Just in time for the holidays, we have a clever little Camilla MacPhee mystery from Ottawa's own Mary Jane Maffini. This sixth book in the series has Camilla, an advocate for the victims of crime, faced with a nasty local crime lord on trial. When the defence lawyer is murdered, the trial is blocked and Camilla goes on the hunt. There are plenty of things in her way, including relatives and the local police, and the whole thing ends up at the Ottawa Dragon Boat Race. Great fun.





ON THE HEAD OF A PIN By Janet Kellough, Dundurn, 348 pages, $11.99

This is a very atmospheric debut from author Kellough, of Prince Edward County, Ontario. It is set in the aftermath of the 1837 Upper Canada Rebellion, and her investigator is Thaddeus Lewis, an itinerant "saddlebag" minister.

Lewis's new post is Prince Edward County, and that allows Kellough to make good use of the local landmarks and the area's rich and varied history.

Lewis is mourning the death of his daughter and, when another girl is killed, he is faced with the idea of a serial killer loose in the county. The Rebellion has the whole countryside in an uproar, and no one wants to hear about a possible murderer, so Lewis, armed only with intelligence and a tiny clue, begins the hunt.

Kellough has some bobbles and squeaks, and the dialogue is clunky, but there are a lot of good ideas and good writing.



BLOOD AND GROOM By Jill Edmondson, Dundurn, 254 pages, $11.99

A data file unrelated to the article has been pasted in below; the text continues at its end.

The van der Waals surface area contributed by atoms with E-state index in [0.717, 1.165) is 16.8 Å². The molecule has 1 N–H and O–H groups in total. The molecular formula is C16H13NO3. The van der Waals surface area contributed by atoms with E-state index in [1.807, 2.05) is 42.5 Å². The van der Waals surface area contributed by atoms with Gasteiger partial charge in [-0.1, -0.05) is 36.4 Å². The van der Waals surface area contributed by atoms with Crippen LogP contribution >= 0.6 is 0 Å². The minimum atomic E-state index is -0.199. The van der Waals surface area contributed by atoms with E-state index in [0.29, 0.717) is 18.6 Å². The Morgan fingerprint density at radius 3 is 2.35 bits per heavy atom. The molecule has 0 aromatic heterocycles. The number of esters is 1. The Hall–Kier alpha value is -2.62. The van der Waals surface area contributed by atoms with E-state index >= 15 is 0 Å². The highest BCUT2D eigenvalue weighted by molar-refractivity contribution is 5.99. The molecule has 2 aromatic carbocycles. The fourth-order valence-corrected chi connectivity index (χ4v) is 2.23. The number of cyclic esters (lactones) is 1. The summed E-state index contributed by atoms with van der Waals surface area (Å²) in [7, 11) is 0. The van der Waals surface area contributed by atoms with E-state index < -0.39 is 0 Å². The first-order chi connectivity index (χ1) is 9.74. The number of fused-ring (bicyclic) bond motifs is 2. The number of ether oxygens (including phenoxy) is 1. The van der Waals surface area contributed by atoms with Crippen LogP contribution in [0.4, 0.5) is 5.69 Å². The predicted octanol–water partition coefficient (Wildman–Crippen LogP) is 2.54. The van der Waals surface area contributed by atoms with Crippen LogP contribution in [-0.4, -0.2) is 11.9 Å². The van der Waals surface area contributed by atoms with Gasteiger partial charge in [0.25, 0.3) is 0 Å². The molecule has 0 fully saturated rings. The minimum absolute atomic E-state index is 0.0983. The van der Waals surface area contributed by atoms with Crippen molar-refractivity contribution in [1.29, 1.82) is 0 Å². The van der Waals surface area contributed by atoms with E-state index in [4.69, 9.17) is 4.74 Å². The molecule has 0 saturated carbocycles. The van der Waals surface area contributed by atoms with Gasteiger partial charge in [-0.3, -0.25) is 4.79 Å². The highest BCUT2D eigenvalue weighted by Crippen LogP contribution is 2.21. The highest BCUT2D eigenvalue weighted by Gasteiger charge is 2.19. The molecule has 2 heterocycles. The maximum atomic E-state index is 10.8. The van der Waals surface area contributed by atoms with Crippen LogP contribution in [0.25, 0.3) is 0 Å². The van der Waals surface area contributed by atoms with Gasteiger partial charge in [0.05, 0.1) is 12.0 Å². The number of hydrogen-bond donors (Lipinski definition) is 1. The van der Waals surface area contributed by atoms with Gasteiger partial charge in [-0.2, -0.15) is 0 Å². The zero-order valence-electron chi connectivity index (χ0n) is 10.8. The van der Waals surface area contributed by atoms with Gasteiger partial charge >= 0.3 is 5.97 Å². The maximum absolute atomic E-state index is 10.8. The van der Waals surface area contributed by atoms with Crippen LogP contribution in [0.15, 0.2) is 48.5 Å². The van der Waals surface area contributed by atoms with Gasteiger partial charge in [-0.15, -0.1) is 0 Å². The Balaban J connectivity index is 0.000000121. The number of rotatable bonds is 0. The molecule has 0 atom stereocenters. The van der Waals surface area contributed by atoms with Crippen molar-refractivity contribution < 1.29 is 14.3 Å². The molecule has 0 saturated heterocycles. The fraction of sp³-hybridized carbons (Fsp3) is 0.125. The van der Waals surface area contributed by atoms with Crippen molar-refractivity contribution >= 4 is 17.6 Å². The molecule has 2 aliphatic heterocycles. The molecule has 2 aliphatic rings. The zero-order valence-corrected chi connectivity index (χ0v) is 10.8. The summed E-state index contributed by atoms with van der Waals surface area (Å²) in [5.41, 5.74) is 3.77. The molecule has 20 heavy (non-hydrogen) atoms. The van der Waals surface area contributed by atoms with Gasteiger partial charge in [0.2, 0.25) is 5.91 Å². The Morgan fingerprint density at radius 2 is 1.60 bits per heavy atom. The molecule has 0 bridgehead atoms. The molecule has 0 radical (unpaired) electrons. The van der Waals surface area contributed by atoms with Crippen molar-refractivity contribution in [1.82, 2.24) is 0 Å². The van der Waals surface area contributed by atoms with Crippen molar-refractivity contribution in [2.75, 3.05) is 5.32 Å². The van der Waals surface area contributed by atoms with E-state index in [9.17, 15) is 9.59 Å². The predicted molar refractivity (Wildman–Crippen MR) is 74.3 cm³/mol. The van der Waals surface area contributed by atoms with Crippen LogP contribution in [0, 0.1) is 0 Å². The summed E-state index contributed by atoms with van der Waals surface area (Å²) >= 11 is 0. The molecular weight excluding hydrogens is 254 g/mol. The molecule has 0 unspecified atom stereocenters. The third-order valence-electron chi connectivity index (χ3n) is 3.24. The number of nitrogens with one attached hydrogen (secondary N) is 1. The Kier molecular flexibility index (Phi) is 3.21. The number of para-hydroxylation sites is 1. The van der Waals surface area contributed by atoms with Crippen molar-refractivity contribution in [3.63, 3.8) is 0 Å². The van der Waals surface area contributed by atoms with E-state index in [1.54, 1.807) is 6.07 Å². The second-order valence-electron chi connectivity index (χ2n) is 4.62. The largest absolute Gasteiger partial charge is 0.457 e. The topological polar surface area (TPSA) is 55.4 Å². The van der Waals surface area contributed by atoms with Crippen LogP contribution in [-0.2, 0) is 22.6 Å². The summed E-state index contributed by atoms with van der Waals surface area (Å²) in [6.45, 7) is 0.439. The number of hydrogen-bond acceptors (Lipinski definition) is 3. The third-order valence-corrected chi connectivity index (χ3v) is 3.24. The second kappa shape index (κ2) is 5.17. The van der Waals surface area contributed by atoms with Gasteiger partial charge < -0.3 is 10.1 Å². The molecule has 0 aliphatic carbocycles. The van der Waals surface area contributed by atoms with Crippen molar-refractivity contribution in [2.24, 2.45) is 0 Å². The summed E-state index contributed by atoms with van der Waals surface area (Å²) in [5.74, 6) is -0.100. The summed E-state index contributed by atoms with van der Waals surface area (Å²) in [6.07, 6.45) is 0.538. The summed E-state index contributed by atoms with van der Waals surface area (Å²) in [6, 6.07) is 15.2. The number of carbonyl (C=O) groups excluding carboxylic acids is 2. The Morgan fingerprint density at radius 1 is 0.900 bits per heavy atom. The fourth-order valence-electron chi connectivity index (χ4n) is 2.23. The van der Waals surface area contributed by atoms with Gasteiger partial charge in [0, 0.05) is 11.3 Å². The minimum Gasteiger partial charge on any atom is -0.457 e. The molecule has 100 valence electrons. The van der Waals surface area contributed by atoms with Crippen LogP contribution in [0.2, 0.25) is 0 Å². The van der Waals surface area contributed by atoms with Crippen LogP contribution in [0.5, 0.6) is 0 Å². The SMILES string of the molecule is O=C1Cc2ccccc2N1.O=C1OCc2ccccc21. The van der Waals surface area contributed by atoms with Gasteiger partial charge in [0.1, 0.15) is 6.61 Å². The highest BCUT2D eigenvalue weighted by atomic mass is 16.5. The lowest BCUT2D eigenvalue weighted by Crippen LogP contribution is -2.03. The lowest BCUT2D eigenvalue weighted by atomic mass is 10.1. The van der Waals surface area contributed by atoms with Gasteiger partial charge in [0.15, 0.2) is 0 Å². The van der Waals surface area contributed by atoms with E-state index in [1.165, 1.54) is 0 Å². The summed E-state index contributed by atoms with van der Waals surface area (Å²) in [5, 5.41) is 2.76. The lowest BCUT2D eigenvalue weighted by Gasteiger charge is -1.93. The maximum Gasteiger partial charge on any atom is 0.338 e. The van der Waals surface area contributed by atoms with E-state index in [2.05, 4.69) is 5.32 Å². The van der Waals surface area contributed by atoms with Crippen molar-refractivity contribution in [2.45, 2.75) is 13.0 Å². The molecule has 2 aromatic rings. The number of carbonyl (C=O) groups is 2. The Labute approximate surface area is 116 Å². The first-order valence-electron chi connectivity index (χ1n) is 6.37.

Blood and Groom introduces Toronto PI Sasha Jackson, in what Edmondson clearly intends to be a series. The book is fast-paced, almost too much so, and the tone is obviously intended to be the quick and funny style that appeals to fans of Janet Evanovich.

Sasha, broke and living at home in Riverdale, gets a break with a rich and bitchy client. Christine Arvisais's fiancé broke off the engagement weeks before the fancy wedding (dress by Vera Wang) was to happen. Four months later, he was murdered. Everyone suspects Christine, but there's no proof. She wants Sasha to clear her name.

The start is auspicious, but Edmondson moves the action at such breakneck speed that the story breaks apart and some of the various characters (all pretty loathsome except for Sasha) don't work too well. There's a lot of promise here and we'll look forward to Sasha Jackson's next adventure.



THE LINEUP Edited by Otto Penzler, Little, Brown, 402 pages, $31.99

The most often asked question to or about authors is "where do the characters come from?" Otto Penzler has done fans a great service by getting some of the finest authors around to pen little essays on their greatest creations. How did Michael Connelly come up with Harry Bosch? Just how much of herself did Faye Kellerman put into Rina Lazarus? Jonathan Kellerman really is a child psychologist, but he's nothing at all like Alex Delaware - or is he?

Penzler has really run the gamut, with authors as diverse as Ian Rankin and Ken Bruen. One of the most interesting essays is Lee Child's revelations on Jack Reacher, surely one of the most unusual central characters around. I also enjoyed Alexander McCall Smith's lovely story behind Precious Ramotswe.

I never wondered, but Penzler includes the background of David Morrell's Rambo. Just in case you care.